In Miwāfu, there is a relatively complex system of formality while speaking and writing. Reverence and respect are both critical to the society and it is reflected in their speech.
There are four modes of formality in the language. For this discussion, the following terms will be used.
- Reverent: Speaking as a lesser to a superior. This includes children talking to their elders, underlings speaking to their bosses, or a weaker clan speaking to a greater one.
- Polite: Speaking to an equal in formal terms or a superior speaking to an inferior.
- Informal: Speaking informally.
- Rude: Speaking with the intent to insult or demean.
When speaking reverently, in general, the language becomes more verbose and formalized. On the other hand, speaking rudely also includes verbosity while the other two modes (polite and informal) are typically more terse.
When speaking reverently, particles are not excluded, including sentence and phrase order particles.
Adverbs and Adjectives
When speaking formally, frequently the speaker uses more adjectives and adverbs while describing their actions. So, while informally someone may say:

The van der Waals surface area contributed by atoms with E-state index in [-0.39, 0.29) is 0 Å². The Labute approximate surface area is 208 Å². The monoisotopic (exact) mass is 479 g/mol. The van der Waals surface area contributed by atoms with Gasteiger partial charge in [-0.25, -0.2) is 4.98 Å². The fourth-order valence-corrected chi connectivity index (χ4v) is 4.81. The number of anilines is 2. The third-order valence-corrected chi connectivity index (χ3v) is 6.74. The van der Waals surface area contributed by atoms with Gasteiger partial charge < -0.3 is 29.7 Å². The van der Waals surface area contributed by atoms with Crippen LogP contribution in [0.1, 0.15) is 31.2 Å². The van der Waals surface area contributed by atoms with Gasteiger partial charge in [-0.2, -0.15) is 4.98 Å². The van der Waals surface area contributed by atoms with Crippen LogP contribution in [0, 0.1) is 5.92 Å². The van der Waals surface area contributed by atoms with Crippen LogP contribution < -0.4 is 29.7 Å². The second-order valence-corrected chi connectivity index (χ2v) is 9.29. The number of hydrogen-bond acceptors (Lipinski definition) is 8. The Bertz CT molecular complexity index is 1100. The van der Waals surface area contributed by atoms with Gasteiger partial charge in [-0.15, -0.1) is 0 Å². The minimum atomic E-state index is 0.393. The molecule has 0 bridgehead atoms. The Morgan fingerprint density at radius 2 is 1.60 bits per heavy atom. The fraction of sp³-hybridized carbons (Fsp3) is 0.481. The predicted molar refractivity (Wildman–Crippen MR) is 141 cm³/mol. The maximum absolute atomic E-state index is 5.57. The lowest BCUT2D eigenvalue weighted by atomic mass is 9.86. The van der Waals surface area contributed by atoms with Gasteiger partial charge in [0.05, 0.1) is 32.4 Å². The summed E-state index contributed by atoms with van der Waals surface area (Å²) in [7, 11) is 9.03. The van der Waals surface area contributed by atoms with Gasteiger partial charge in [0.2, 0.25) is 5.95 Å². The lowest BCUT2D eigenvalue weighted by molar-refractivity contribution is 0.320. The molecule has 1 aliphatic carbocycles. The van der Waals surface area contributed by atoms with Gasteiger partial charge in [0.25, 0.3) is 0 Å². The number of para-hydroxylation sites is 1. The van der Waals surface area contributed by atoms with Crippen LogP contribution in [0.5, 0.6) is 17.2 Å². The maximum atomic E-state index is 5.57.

When speaking formally, they may use:
The amount of additional words is dependent on the situation, but the greater the difference between the two perceived roles, the more words are used. This can greatly increase the time it takes to communicate something, which is why many superior listeners may give a brief release from the rules of formality.
Even with this, it is not uncommon to still include one or two additional phrases in a sentence to acknowledge the difference, but it is a not-so-subtle request to “speed it up.”
One of the most common additional phrases when reverntly speaking to a superior is the use of
fechi which means great. This is always used with the full name of the person being spoken to with the clan name first.